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Erythrocyte indices and localized stage II/III periodontitis in military young men and women: CHIEF oral health study
BMC Oral Health volume 22, Article number: 404 (2022)
Prior studies have shown an association between generalized periodontitis and anemia in older or undernourished adults. The aim of the study was to examine the associations of erythrocyte indices with localized periodontitis in robust young adults, which has never been reported before.
The study included 1286 military participants, aged 19–40 years, with regular exercise training in Hualien, Taiwan. Localized periodontitis was grouped to healthy/stage I and stage II/III (n = 803 and 325) in men and (n = 130 and 28) in women according to the 2017 criteria of the world workshop. Systemic inflammation was evaluated by leukocyte counts. Multiple logistic regression analysis with adjustment for age, tobacco smoking status, betel nut chewing status, body mass index and leucocyte counts were used to determine the associations.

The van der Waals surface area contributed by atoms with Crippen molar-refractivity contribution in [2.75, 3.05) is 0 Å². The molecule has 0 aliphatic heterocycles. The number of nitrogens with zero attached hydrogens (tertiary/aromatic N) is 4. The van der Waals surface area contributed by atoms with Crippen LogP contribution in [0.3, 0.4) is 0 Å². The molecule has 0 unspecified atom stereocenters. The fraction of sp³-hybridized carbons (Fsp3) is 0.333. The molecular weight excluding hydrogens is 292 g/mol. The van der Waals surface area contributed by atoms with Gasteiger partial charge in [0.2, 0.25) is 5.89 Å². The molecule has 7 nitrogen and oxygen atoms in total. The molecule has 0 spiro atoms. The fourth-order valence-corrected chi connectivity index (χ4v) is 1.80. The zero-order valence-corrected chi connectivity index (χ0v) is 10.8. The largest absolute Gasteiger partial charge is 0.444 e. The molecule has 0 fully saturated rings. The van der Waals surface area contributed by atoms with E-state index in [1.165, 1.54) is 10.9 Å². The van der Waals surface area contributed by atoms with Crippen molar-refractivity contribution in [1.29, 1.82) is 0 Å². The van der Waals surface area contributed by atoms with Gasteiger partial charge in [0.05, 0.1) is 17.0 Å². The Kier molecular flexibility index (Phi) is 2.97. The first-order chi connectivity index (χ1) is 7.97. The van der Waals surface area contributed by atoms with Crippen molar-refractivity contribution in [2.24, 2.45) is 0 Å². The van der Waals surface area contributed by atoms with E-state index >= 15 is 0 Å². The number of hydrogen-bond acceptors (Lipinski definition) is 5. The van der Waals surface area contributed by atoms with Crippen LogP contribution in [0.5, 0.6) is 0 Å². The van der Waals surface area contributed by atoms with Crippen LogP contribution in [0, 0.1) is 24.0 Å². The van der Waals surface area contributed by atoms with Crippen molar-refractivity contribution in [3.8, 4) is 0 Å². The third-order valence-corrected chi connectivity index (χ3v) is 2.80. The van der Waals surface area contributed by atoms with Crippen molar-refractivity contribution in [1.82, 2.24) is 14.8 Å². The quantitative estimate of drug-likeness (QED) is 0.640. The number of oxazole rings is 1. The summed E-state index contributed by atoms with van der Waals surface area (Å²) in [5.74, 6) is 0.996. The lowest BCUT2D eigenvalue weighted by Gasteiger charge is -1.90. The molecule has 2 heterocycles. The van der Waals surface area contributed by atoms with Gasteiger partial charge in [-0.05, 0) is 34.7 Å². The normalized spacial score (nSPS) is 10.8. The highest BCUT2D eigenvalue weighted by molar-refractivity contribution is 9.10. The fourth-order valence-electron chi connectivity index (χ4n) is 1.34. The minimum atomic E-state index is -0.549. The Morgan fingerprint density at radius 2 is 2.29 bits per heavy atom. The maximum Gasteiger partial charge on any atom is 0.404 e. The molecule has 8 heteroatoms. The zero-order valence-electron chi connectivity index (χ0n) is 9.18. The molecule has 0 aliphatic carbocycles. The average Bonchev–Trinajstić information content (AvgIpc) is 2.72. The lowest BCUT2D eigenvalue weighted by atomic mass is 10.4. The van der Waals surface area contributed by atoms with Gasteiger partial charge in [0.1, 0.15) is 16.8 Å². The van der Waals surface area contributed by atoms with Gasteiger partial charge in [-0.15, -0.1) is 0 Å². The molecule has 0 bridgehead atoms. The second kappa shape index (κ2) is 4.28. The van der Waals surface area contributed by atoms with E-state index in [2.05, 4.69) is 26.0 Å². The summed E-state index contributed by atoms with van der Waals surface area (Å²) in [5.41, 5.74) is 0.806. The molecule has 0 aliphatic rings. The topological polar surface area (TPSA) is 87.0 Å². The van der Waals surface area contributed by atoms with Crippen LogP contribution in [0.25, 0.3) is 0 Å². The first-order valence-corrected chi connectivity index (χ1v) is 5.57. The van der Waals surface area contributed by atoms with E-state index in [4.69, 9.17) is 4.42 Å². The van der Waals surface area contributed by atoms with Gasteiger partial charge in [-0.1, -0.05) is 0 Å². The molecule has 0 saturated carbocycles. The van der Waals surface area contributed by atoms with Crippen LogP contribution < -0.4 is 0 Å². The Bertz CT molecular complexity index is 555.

Greater mean corpuscular volume in young men [odds ratio (OR) and 95% confidence intervals 1.03 (1.01–1.06)], and greater hematocrit and hemoglobin levels in young women were associated with a higher risk of localized stage II/III periodontitis [OR: 1.17 (1.02–1.34) and 1.60 (1.06–2.41), respectively]. However, there were no associations for erythrocyte counts.
The localized stage II/III periodontitis risk increased with greater erythrocyte indices in robust young adults. This finding could be explained in part by that localized periodontitis may promote physical stress, possibly resulting in an increase of erythrocyte indices. On the other side, greater physical fitness associated with a lower risk of periodontitis may consume iron storage in the body, leading to exercise-induced anemia or smaller erythrocyte volume.